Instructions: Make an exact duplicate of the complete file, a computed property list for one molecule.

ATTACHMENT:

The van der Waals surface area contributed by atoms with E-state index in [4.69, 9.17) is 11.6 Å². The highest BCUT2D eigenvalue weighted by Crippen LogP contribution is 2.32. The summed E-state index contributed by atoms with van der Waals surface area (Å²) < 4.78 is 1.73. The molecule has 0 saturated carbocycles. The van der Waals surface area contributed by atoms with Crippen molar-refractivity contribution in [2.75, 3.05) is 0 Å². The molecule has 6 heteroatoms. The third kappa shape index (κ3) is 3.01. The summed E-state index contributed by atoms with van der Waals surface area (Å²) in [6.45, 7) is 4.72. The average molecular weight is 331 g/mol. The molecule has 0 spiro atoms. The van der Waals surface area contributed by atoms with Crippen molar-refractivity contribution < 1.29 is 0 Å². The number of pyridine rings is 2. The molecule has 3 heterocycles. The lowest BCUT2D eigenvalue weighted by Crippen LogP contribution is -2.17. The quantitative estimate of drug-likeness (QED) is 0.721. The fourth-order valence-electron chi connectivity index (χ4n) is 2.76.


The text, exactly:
The van der Waals surface area contributed by atoms with E-state index in [4.69, 9.17) is 11.6 Å². The highest BCUT2D eigenvalue weighted by Crippen LogP contribution is 2.32. The summed E-state index contributed by atoms with van der Waals surface area (Å²) < 4.78 is 1.73. The molecule has 0 saturated carbocycles. The van der Waals surface area contributed by atoms with Crippen molar-refractivity contribution in [2.75, 3.05) is 0 Å². The molecule has 6 heteroatoms. The third kappa shape index (κ3) is 3.01. The summed E-state index contributed by atoms with van der Waals surface area (Å²) in [6.45, 7) is 4.72. The average molecular weight is 331 g/mol. The molecule has 0 spiro atoms. The van der Waals surface area contributed by atoms with Crippen molar-refractivity contribution < 1.29 is 0 Å². The number of pyridine rings is 2. The molecule has 3 heterocycles. The lowest BCUT2D eigenvalue weighted by Crippen LogP contribution is -2.17. The quantitative estimate of drug-likeness (QED) is 0.721. The fourth-order valence-electron chi connectivity index (χ4n) is 2.76.